Pardon me while I heave into my official, team-sponsored 2020 Red Sox barf bag.
I have been following the Sox since 1962 and never found a Red Sox offseason more odious. Granted, it’s still early, but this has potential to be the worst Sox winter of all time. Four days of Big Nothing at the Winter Meetings only fortifies the financial teardown and impending Bridge Year that awaits.
This offseason narrative stinks. In the old days, we talked about ballplayers as trading cards. It was exciting if the Sox dealt Don Schwall for Dick Stuart, or Al Nipper and Calvin Schiraldi for Lee Smith. We got fired up about the Local Nine acquiring Pedro Martinez, Manny Ramirez, Curt Schilling, and Chris Sale in offseason blockbuster signings/deals.
Today? We have the skull-imploding story line of “creative” team building and a “cost-efficient” roster.
A team could not try any harder to kill fan interest in the market.
Please, make it stop. This is not why we got into sports. This is not what the hot stove season is supposed to be. This is bean-counting, nerd-indulging Geeks Gone Wild.
The Yankees sign Gerrit Cole to a nine-year, $324 million contract, and the Red Sox answer with more pledges to lop $35 million from their payroll.
The Sox finished 19 games behind the Yankees in 2019. New York just signed the best pitcher in baseball to a $324 million deal and we’re supposed to be celebrating because Chaim Bloom trimmed Sandy Leon’s $2 million from the payroll.
Seriously. The Red Sox are asking you to cheer for careful management of the luxury-tax threshold by a young baseball boss who learned from the masters of cheap: the vaunted Tampa Bay Rays.
It’s just so dry and rational. And it has nothing to do with acquiring talented stars. Fans are asked to root for the Sox to find cheap nuggets at the bottom of the talent pool. We are told that it will be a good thing if the Sox can dump David Price and get someone to take Andrew Benintendi off their hands to sweeten the hardship of assuming Price’s contract.
I hate it. This is not a hot stove winter. This is a hot air winter. And I’m not buying.
Day after day. Luxury-tax threshold. The Red Sox’ stated goal is to get from $243.5 million to $208 million. That means shedding Mookie Betts or J.D. Martinez, and probably a starting pitcher. Which does not make the team better for 2020.
I’ve never seen a Boston team work harder to get fans behind a cost-cutting program. Imagine if the Bruins tried this? The Patriots?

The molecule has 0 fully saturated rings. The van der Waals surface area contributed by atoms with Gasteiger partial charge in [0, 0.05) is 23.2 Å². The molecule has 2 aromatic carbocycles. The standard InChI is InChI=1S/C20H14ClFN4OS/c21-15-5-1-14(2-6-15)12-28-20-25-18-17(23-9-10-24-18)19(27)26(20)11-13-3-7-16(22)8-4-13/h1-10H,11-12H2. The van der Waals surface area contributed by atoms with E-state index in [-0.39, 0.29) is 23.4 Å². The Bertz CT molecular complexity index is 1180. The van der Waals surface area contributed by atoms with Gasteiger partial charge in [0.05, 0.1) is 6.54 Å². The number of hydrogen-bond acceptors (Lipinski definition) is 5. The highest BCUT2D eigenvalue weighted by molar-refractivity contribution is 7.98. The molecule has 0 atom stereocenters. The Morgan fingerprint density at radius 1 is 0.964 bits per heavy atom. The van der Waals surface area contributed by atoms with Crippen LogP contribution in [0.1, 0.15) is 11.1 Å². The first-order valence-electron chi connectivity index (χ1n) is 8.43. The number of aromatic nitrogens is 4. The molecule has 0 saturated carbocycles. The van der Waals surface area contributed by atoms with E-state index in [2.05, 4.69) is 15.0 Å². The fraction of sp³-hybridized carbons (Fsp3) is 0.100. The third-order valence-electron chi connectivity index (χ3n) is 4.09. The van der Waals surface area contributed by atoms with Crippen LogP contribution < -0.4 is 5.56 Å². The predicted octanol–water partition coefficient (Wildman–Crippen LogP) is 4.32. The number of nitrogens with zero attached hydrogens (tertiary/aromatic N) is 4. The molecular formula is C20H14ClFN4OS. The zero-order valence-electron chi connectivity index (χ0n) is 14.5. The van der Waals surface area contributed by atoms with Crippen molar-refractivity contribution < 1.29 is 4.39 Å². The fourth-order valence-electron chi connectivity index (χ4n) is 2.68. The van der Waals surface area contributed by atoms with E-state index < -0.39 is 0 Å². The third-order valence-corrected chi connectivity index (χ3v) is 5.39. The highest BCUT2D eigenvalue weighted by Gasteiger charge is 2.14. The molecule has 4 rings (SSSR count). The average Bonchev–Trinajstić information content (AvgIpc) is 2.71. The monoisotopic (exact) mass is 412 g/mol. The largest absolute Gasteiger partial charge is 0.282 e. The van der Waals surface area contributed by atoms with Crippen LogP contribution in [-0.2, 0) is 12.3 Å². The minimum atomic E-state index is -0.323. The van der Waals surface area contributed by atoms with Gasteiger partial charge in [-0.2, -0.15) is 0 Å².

I read that getting under the luxury-tax threshold could save the ball club $90 million-$100 million over a three-year period when revenue sharing is factored into the equation. Swell. When did fans start worrying about ownership’s revenue-sharing ratios?
We understand the reality of the situation. Competitive penalties connected with being over the threshold are a serious matter and impact the product on the field. Unfortunately, it’s become virtually impossible to comprehend the potential punishments if the Sox don’t pare enough payroll.
The Globe’s Alex Speier, our own Stat Masterson, wrote a very fine explanation of the consequences earlier this week, and it made my hair hurt. There were passages about slow threshold growth, higher taxes, draft/international signing penalties, lowered compensation for losing free agents (Betts, for example), draft pick penalties, and the dreaded revenue sharing.
Speier explained, “If the Sox go past the luxury-tax threshold in 2020 with Mookie Betts on the roster, watch Betts leave in free agency after the season, and to sign [for instance] fellow free agent George Springer to replace him, the team would have to give up a second- and fifth-round pick while also losing $1 million in international bonus pool money to add Springer. If the Sox wanted to sign Springer after staying below the threshold in 2020, their penalty would be a second-round pick and $500,000 in international pool money.’’
Thanks, Alex. Anybody out there still following?
Like the late Lou Gorman, it just makes me want to give up and have lunch.
The rules are the rules, of course, and the Sox are smart to hire a young guy who can work within those rules. But let’s not forget that Sox owners last winter helped put themselves in this horrible bind by agreeing to reckless handouts to World Series heroes Sale (6-11 in 2019), Nathan Eovaldi (2-1 in 2019), and Steve Pearce (.180, one homer in 2019). Blame Dave Dombrowski if you want. John Henry agreed to it.
So now we talk about slow threshold growth instead of trading Manny for A-Rod, and Nomar to the White Sox for Magglio Ordonez.
That was fun.
This is Algebra 2 homework.
Dan Shaughnessy can be reached at firstname.lastname@example.org